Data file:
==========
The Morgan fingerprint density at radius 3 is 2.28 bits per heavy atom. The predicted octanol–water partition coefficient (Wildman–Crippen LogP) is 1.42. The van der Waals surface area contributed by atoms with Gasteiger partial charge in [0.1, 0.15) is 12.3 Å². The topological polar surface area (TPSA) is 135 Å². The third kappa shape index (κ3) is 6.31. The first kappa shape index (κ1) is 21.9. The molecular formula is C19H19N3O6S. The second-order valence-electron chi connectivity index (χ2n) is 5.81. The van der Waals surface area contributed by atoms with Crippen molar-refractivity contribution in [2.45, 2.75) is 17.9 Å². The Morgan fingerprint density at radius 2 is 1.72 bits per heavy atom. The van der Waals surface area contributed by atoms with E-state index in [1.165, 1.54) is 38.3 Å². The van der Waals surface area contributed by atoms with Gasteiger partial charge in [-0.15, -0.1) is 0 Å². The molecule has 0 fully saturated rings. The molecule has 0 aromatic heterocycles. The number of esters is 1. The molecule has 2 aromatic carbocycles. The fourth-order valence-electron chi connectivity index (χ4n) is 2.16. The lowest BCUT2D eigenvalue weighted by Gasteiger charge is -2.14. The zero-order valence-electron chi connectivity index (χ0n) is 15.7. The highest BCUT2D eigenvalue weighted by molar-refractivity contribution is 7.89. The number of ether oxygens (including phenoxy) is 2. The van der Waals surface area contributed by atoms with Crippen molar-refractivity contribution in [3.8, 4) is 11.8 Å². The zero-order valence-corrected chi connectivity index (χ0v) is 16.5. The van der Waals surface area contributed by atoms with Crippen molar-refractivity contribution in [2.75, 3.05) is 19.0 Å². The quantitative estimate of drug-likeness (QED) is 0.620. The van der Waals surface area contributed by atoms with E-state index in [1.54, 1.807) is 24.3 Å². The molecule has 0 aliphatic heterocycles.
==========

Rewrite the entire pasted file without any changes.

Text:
The Morgan fingerprint density at radius 3 is 2.28 bits per heavy atom. The predicted octanol–water partition coefficient (Wildman–Crippen LogP) is 1.42. The van der Waals surface area contributed by atoms with Gasteiger partial charge in [0.1, 0.15) is 12.3 Å². The topological polar surface area (TPSA) is 135 Å². The third kappa shape index (κ3) is 6.31. The first kappa shape index (κ1) is 21.9. The molecular formula is C19H19N3O6S. The second-order valence-electron chi connectivity index (χ2n) is 5.81. The van der Waals surface area contributed by atoms with Crippen molar-refractivity contribution in [2.45, 2.75) is 17.9 Å². The Morgan fingerprint density at radius 2 is 1.72 bits per heavy atom. The van der Waals surface area contributed by atoms with E-state index in [1.165, 1.54) is 38.3 Å². The van der Waals surface area contributed by atoms with Gasteiger partial charge in [-0.15, -0.1) is 0 Å². The molecule has 0 fully saturated rings. The molecule has 0 aromatic heterocycles. The number of esters is 1. The molecule has 2 aromatic carbocycles. The fourth-order valence-electron chi connectivity index (χ4n) is 2.16. The lowest BCUT2D eigenvalue weighted by Gasteiger charge is -2.14. The zero-order valence-electron chi connectivity index (χ0n) is 15.7. The highest BCUT2D eigenvalue weighted by molar-refractivity contribution is 7.89. The number of ether oxygens (including phenoxy) is 2. The van der Waals surface area contributed by atoms with Crippen molar-refractivity contribution in [3.8, 4) is 11.8 Å². The zero-order valence-corrected chi connectivity index (χ0v) is 16.5. The van der Waals surface area contributed by atoms with Crippen molar-refractivity contribution in [2.75, 3.05) is 19.0 Å². The quantitative estimate of drug-likeness (QED) is 0.620. The van der Waals surface area contributed by atoms with E-state index in [1.54, 1.807) is 24.3 Å². The molecule has 0 aliphatic heterocycles.